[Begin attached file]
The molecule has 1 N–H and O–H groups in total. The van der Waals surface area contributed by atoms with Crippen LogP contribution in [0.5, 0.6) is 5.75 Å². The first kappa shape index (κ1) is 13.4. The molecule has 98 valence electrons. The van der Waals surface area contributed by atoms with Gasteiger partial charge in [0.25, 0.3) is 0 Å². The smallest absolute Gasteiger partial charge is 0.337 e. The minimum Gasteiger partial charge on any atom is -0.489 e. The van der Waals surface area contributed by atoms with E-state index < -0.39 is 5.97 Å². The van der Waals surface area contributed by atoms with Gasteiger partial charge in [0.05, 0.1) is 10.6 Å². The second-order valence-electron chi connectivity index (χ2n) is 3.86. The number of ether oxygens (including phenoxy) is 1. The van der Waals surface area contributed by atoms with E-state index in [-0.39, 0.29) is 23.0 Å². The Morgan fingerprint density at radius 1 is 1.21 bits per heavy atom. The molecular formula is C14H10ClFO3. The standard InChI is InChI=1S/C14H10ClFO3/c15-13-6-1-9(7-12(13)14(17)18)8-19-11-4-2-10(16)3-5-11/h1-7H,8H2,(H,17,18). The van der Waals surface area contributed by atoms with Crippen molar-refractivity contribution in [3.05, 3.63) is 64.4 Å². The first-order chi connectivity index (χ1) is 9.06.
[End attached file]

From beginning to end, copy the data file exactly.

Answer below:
The molecule has 1 N–H and O–H groups in total. The van der Waals surface area contributed by atoms with Crippen LogP contribution in [0.5, 0.6) is 5.75 Å². The first kappa shape index (κ1) is 13.4. The molecule has 98 valence electrons. The van der Waals surface area contributed by atoms with Gasteiger partial charge in [0.25, 0.3) is 0 Å². The smallest absolute Gasteiger partial charge is 0.337 e. The minimum Gasteiger partial charge on any atom is -0.489 e. The van der Waals surface area contributed by atoms with E-state index < -0.39 is 5.97 Å². The van der Waals surface area contributed by atoms with Gasteiger partial charge in [0.05, 0.1) is 10.6 Å². The second-order valence-electron chi connectivity index (χ2n) is 3.86. The number of ether oxygens (including phenoxy) is 1. The van der Waals surface area contributed by atoms with E-state index in [-0.39, 0.29) is 23.0 Å². The Morgan fingerprint density at radius 1 is 1.21 bits per heavy atom. The molecular formula is C14H10ClFO3. The standard InChI is InChI=1S/C14H10ClFO3/c15-13-6-1-9(7-12(13)14(17)18)8-19-11-4-2-10(16)3-5-11/h1-7H,8H2,(H,17,18). The van der Waals surface area contributed by atoms with Crippen molar-refractivity contribution in [3.05, 3.63) is 64.4 Å². The first-order chi connectivity index (χ1) is 9.06.